MANILA, PHILIPPINES – SEPTEMBER 26: Tattoo enthusiasts gather during the Dutdutan Tattoo Festival on September 26, 2015 in Manila, Philippines. The festival is the biggest tattoo exposition in Asia attracting tattoo artists and enthusiasts from Taiwan, Indonesia, Japan, Singapore, Guam, Samoa, Germany and the United States. (Photo by Dondi Tawatao/Getty Images)

MANILA, PHILIPPINES – SEPTEMBER 26: Tattoo enthusiasts gather during the Dutdutan Tattoo Festival on September 26, 2015 in Manila, Philippines. The festival is the biggest tattoo exposition in Asia attracting tattoo artists and enthusiasts from Taiwan, Indonesia, Japan, Singapore, Guam, Samoa, Germany and the United States. (Photo by Dondi Tawatao/Getty Images)

MANILA, PHILIPPINES – SEPTEMBER 26: A girl displays her tattooes during the Dutdutan Tattoo Festival on September 26, 2015 in Manila, Philippines. The festival is the biggest tattoo exposition in Asia attracting tattoo artists and enthusiasts from Taiwan, Indonesia, Japan, Singapore, Guam, Samoa, Germany and the United States. (Photo by Dondi Tawatao/Getty Images)

MANILA, PHILIPPINES – SEPTEMBER 26: Participants display their tattoos during the Dutdutan Tattoo Festival on September 26, 2015 in Manila, Philippines. The festival is the biggest tattoo exposition in Asia attracting tattoo artists and enthusiasts from Taiwan, Indonesia, Japan, Singapore, Guam, Samoa, Germany and the United States. (Photo by Dondi Tawatao/Getty Images)

MANILA, PHILIPPINES – SEPTEMBER 26: Participants display their tattoos during the Dutdutan Tattoo Festival on September 26, 2015 in Manila, Philippines. The festival is the biggest tattoo exposition in Asia attracting tattoo artists and enthusiasts from Taiwan, Indonesia, Japan, Singapore, Guam, Samoa, Germany and the United States. (Photo by Dondi Tawatao/Getty Images)

MANILA, PHILIPPINES – SEPTEMBER 26: A man gets tattooed by a tattoo artist during the Dutdutan Tattoo Festival on September 26, 2015 in Manila, Philippines. The festival is the biggest tattoo exposition in Asia attracting tattoo artists and enthusiasts from Taiwan, Indonesia, Japan, Singapore, Guam, Samoa, Germany and the United States. (Photo by Dondi Tawatao/Getty Images)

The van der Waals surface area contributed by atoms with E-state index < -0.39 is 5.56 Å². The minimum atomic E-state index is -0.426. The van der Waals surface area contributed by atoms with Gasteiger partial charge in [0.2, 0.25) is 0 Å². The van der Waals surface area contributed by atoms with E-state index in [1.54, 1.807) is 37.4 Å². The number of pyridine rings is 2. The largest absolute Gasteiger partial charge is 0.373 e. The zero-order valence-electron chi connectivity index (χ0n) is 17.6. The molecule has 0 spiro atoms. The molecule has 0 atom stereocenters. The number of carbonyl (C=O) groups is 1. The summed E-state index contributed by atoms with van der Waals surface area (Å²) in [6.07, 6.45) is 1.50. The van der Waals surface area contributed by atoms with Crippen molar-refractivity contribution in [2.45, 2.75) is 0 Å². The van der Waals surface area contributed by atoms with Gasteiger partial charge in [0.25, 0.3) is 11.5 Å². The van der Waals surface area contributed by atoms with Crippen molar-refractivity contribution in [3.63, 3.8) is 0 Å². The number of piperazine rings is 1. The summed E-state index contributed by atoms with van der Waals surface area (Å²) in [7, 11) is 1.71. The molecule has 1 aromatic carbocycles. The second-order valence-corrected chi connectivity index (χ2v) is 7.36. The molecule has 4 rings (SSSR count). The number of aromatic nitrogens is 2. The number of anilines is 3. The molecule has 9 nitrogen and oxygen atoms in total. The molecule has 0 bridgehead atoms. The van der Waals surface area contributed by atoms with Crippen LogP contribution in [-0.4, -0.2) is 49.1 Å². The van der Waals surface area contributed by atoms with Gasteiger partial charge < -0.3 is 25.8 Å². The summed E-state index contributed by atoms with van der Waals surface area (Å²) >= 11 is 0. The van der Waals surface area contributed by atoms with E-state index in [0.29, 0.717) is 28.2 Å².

MANILA, PHILIPPINES – SEPTEMBER 26: A man gets tattooed by a tattoo artist during the Dutdutan Tattoo Festival on September 26, 2015 in Manila, Philippines. The festival is the biggest tattoo exposition in Asia attracting tattoo artists and enthusiasts from Taiwan, Indonesia, Japan, Singapore, Guam, Samoa, Germany and the United States. (Photo by Dondi Tawatao/Getty Images)

MANILA, PHILIPPINES – SEPTEMBER 26: Participants display their tattoos during the Dutdutan Tattoo Festival on September 26, 2015 in Manila, Philippines. The festival is the biggest tattoo exposition in Asia attracting tattoo artists and enthusiasts from Taiwan, Indonesia, Japan, Singapore, Guam, Samoa, Germany and the United States. (Photo by Dondi Tawatao/Getty Images)

MANILA, PHILIPPINES – SEPTEMBER 26: A girl displays her tattooes during the Dutdutan Tattoo Festival on September 26, 2015 in Manila, Philippines. The festival is the biggest tattoo exposition in Asia attracting tattoo artists and enthusiasts from Taiwan, Indonesia, Japan, Singapore, Guam, Samoa, Germany and the United States. (Photo by Dondi Tawatao/Getty Images)

MANILA, PHILIPPINES – SEPTEMBER 26: A girl inspects her tattoos during the Dutdutan Tattoo Festival on September 26, 2015 in Manila, Philippines. The festival is the biggest tattoo exposition in Asia attracting tattoo artists and enthusiasts from Taiwan, Indonesia, Japan, Singapore, Guam, Samoa, Germany and the United States. (Photo by Dondi Tawatao/Getty Images)

MANILA, PHILIPPINES – SEPTEMBER 26: A man gets tattooed by a tattoo artist during the Dutdutan Tattoo Festival on September 26, 2015 in Manila, Philippines. The festival is the biggest tattoo exposition in Asia attracting tattoo artists and enthusiasts from Taiwan, Indonesia, Japan, Singapore, Guam, Samoa, Germany and the United States. (Photo by Dondi Tawatao/Getty Images)

MANILA, PHILIPPINES – SEPTEMBER 26: A girl gets tattooed by Indonesian tattoo artists during the Dutdutan Tattoo Festival on September 26, 2015 in Manila, Philippines. The festival is the biggest tattoo exposition in Asia attracting tattoo artists and enthusiasts from Taiwan, Indonesia, Japan, Singapore, Guam, Samoa, Germany and the United States. (Photo by Dondi Tawatao/Getty Images)